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Saturday, August 22, 2015

Settings by Margot Justes









The old adage write what you know and love is true, at least for me-but you should also learn while you write. It adds an additional dimension to the stories. A sense of wonder and discovery both for the reader and the writer.

I love to travel and have been fortunate to be able to visit the places I write about.

My first love is Paris, I lived there for a year, and have gone back a few times. It stood to reason that my first romantic mystery story should be set there.  I’m familiar with the city, and over the years little has changed in my perspective. The Louvre now has Pei’s Pyramid at the entrance, many more buildings have been added, but the age old charm is still very much there.

The charming cafes, the gardens, the historical buildings are all as they were. It is easy to write as if sitting in a cafe and observing life go by. That is especially true on the grandest  boulevard of them all, the Champs Elyssee. It’s easy to make the city come alive, it was my first love as a semi adult, and continues to this day. A grand love affair with the city of lights.

The second book, set in Bath, England was a bit more difficult, but I have visited twice, the second time, I spent a few days getting to know the city. The historical significance is amazing, after all the city is over two thousand years old, and dates back to the Romans.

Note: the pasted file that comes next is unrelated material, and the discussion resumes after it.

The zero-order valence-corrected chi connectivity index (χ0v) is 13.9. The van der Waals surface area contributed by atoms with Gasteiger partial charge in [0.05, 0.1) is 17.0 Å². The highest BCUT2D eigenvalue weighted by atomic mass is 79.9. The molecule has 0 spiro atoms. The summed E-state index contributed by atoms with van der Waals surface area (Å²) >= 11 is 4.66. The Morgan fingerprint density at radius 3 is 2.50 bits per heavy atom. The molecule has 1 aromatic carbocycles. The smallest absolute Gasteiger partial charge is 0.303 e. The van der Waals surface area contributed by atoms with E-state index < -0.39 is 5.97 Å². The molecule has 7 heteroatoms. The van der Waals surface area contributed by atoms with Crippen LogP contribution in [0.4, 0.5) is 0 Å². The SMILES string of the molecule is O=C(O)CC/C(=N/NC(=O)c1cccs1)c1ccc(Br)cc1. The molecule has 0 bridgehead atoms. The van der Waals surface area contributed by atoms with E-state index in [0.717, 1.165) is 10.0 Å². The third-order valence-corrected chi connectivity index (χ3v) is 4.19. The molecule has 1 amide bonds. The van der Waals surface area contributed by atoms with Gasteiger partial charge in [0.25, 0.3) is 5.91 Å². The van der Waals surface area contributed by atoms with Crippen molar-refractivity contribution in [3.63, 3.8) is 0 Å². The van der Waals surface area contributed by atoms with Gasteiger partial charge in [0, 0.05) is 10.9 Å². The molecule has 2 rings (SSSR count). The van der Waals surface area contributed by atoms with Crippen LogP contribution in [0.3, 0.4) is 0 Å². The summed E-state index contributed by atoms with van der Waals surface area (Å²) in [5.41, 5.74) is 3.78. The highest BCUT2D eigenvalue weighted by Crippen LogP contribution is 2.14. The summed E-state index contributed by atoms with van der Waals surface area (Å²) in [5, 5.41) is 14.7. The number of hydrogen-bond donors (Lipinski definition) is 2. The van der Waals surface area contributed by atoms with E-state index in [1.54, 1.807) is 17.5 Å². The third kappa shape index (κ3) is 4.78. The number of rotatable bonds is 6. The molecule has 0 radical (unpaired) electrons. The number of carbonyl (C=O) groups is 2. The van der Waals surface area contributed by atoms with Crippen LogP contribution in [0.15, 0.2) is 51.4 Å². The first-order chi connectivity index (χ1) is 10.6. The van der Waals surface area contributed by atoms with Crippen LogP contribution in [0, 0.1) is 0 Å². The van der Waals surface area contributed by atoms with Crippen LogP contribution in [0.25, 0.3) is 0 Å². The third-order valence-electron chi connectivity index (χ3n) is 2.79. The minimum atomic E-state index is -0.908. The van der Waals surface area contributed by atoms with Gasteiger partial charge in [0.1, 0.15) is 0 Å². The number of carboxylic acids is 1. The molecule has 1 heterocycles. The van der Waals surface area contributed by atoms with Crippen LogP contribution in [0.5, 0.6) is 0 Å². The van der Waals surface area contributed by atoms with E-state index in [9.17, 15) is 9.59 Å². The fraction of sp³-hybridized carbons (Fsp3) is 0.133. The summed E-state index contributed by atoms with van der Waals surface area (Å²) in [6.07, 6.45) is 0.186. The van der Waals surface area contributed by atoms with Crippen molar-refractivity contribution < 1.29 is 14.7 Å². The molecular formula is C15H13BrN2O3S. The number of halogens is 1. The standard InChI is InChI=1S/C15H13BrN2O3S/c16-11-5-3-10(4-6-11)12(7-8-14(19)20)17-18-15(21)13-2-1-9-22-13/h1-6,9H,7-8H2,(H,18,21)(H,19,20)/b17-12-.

Most information is available on line, but you need to be careful to select only the key points that are relevant to the story, otherwise it will turn out to be a travelogue within the story.  You need the ‘scent’ of the city, what does it feel like to walk the streets Jane Austen most probably walked. Stroll over lead pipes that the Romans built,  and imagine who else followed in those same footsteps. Who else prayed in the ancient Abbey, and who ate the Sally Lunn cakes, after all the restaurant dates back to the 1620’s.

The third book in the hotel cities is set in Venice, a city that has captured my heart and hasn’t let go.

It’s magic is potent, the architecture, history and art sublime. Every step taken is an amazing adventure in the past. Follow the path of Casanova, on which bridge did he wait in the cover of darkness for his rendezvous with a lover? Who else walked in those same footsteps? Who crossed the Bridge of Sighs-going from palace to prison?

A tourist trap to be sure, but there are places that few tourists visit, side streets, small canals, churches, all it takes is a sense of adventure and wonder, and a map. I get lost sometimes just crossing a couple of streets, and in Venice there are many curvy and meandering little alleys that will ultimately lead to water, and the getting lost process is rather enjoyable. I speak from experience.

Even though I write contemporary romance stories, I love history and art, and that is what I write, goes back to the beginning, write what you know and love. 

I have posted more extensive articles on the three cities on my website on the travel page.


Cheers,
Margot  Justes
A Hotel in Paris
A Hotel in Bath
A Hotel in Venice
Blood Art
A Fire Within
www.mjustes.com

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